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Transistor amplifier

Discussion in 'General Electronics Discussion' started by FutureFuzz 26, Nov 15, 2012.

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  1. FutureFuzz 26

    FutureFuzz 26

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    Nov 15, 2012
    ok guys, im new here
    i wanted to start by saying that i am a regular on CarAudioForum, which is what leads me here

    i have been into car audio my entire life, and now i want to take my skills a bit more. i have been experimenting with a few transistors to figure out how an amplfier works.

    yesterday i went and bought some transistors and drew up a design of how i thought i could make it amplify a AC signal, went over to the welding shop and found a piece of scrap aluminum to use as a heatsink. then i took my design to a buddy that is an electronics engineer, he simply looked at it and said that it wont work. but i was certain that it would

    i took home all my new parts and set it all on the kitchen table (alongside my Fluke DMM)

    this may be difficult to follow so please pay attention, i shared a common ground between the input and battery on the emmiter pin, the input positive on the Base pin, and the output negative from the collector pin, the output positive came directly from the battery positive. at the input i was getting 121MV at 60hz, on the output i was getting 143MV at 60hz, thats an amplification correct? that proves that it works?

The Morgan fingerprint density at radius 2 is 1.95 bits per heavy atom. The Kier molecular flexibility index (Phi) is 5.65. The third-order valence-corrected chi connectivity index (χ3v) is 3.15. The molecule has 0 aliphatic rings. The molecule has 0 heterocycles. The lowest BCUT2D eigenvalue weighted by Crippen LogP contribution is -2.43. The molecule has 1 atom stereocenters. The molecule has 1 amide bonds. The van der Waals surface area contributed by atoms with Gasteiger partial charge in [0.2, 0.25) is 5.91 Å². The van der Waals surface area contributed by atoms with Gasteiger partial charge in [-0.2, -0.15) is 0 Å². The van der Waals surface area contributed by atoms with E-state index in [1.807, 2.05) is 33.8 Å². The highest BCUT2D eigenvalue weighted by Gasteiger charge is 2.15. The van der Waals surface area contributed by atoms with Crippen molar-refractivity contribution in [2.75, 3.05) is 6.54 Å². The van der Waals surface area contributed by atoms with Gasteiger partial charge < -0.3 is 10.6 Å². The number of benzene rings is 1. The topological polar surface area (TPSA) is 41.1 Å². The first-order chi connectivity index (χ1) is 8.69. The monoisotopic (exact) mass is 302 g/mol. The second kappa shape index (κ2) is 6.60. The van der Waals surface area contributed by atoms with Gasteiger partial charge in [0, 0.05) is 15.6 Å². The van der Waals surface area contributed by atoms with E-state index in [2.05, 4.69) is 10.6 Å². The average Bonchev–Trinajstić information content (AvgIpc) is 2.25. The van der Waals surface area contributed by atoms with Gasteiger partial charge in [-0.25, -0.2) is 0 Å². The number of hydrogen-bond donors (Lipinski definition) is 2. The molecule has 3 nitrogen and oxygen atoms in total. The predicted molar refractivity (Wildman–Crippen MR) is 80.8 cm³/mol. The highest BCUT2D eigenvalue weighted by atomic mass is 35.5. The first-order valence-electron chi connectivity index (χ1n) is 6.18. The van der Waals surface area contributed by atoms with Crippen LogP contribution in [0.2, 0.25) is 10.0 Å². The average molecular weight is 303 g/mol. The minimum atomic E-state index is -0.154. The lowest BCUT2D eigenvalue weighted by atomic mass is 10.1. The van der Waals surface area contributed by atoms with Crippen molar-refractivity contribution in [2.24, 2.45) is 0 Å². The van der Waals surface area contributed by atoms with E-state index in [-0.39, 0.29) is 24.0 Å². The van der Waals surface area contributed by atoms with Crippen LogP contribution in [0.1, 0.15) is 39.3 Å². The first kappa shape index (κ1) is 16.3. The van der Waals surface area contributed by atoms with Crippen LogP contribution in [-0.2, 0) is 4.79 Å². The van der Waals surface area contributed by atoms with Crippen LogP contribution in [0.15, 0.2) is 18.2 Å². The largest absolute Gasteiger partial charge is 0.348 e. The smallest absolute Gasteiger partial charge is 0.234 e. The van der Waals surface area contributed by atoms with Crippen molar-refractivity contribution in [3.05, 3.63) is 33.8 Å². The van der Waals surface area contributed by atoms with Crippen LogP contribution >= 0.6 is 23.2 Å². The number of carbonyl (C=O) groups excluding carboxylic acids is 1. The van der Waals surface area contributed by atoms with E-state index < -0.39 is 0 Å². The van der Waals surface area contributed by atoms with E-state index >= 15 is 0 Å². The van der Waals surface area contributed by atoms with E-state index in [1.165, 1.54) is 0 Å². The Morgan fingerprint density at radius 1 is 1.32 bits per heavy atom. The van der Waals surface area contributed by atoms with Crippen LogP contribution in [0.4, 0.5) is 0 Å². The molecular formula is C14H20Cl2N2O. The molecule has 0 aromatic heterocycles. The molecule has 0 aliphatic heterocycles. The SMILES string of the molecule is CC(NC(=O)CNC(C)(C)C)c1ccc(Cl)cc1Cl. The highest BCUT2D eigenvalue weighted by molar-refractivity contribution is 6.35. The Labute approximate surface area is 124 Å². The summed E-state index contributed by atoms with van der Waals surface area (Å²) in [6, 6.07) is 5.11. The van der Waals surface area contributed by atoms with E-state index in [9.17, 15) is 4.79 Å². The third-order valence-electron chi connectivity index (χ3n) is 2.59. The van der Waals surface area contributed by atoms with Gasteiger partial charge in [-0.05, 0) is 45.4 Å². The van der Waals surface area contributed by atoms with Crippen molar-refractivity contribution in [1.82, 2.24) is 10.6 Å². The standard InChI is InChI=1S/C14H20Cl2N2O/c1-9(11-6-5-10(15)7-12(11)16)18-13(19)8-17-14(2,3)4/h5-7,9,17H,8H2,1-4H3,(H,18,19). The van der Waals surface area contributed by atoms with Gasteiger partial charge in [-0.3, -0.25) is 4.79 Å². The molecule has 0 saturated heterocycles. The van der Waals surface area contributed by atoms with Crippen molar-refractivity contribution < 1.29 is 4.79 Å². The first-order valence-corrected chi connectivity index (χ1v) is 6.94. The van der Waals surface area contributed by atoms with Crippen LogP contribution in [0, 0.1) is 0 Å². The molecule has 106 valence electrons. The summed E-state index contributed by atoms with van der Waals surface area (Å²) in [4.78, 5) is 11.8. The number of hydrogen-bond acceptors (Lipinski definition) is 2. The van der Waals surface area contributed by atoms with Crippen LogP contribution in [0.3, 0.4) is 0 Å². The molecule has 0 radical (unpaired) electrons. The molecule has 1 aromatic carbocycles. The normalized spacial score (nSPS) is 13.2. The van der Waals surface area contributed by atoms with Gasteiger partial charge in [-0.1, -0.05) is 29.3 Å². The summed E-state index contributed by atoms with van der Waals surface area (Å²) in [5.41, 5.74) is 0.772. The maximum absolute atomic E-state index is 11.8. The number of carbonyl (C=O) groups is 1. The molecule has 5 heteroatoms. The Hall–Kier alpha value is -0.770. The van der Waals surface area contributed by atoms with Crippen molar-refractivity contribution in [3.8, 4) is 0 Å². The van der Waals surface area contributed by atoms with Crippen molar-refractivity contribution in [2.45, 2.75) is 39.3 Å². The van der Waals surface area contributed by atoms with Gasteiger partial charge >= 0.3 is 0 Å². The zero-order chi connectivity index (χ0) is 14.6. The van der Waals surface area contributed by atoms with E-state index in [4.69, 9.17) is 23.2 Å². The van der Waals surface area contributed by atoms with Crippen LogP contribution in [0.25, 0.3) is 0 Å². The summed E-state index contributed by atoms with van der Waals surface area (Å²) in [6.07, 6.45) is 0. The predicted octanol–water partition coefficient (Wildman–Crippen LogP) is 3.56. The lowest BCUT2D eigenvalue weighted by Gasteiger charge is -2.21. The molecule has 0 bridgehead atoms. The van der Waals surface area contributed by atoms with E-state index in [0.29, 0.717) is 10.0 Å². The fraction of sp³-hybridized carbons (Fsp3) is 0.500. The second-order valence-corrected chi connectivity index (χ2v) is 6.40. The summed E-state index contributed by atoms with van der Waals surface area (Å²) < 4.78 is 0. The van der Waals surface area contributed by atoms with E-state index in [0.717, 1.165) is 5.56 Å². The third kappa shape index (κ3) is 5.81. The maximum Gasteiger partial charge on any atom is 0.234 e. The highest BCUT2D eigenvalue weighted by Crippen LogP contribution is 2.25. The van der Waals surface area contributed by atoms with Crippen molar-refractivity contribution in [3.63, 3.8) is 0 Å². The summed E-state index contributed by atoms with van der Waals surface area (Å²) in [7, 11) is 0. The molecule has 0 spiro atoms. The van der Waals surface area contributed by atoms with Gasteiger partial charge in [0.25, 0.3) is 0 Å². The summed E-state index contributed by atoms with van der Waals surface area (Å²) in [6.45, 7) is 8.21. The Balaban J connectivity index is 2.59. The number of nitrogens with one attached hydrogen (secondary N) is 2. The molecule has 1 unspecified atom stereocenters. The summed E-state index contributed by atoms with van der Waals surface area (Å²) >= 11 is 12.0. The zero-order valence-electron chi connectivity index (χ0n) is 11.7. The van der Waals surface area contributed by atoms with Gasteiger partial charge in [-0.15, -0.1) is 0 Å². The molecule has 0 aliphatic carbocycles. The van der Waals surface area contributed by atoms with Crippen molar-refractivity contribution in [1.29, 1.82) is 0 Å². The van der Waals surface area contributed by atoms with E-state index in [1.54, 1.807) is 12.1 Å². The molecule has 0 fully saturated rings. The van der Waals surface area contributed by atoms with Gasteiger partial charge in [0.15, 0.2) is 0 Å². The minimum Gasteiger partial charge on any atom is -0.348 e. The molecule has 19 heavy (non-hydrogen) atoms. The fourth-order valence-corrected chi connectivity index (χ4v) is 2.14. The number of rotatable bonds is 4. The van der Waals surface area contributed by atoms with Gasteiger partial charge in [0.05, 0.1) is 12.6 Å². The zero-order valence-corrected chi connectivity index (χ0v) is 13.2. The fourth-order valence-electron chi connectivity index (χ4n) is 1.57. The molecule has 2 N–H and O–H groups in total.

[​IMG]

    i know this as all basic to you guys, but im only 17 and am trying to learn the inner workings of an amplifier

    P.S. please pardon my poor circuit drawing skills
     
    Last edited: Nov 15, 2012
  2. BobK

    BobK

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    I am surprised you get any output if the input is as described. It takes about 600mV on the base of the transistor to turn it on. In any case, even if it does amplify, it will do so with so much distortion as to be useless.

    A resistor from the battery + to the base, chosen to pull the collector to 1/2 the battery voltage, and a capacitor to couple the input to the base might make a working class A amplifier, which is not a practical amplifier in terms of efficiency. And it will be operating with the speaker pulled to one side of the center all the time, limiting the output to about 1/4of the power it could normally handle.

    Bob
     
  3. FutureFuzz 26

    FutureFuzz 26

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    Nov 15, 2012
    yes, i understand that it is relitivly useless, i am using this as a learning experience.

    please explain to me how the resistor and cap would be put into the circuit, and how does it do what it does. im sorry i am full of questions, but im intrested to learn
     
  4. BobK

    BobK

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    Jan 5, 2010
    The resistor would go from the battery + to the base of the transistor. You want it to make the collector 1/2 the battery voltage when there is not input signal. Start with 1K, if the collector voltage goes too low, raise it, if not low enough lower the value of the resistor. This technique is known as biasing, which means putting the transitor into the region where it is partially conducting. (by the way, I assume the battery voltage is low, like 6V or less, otherwise you might blow out the speaker doing this.)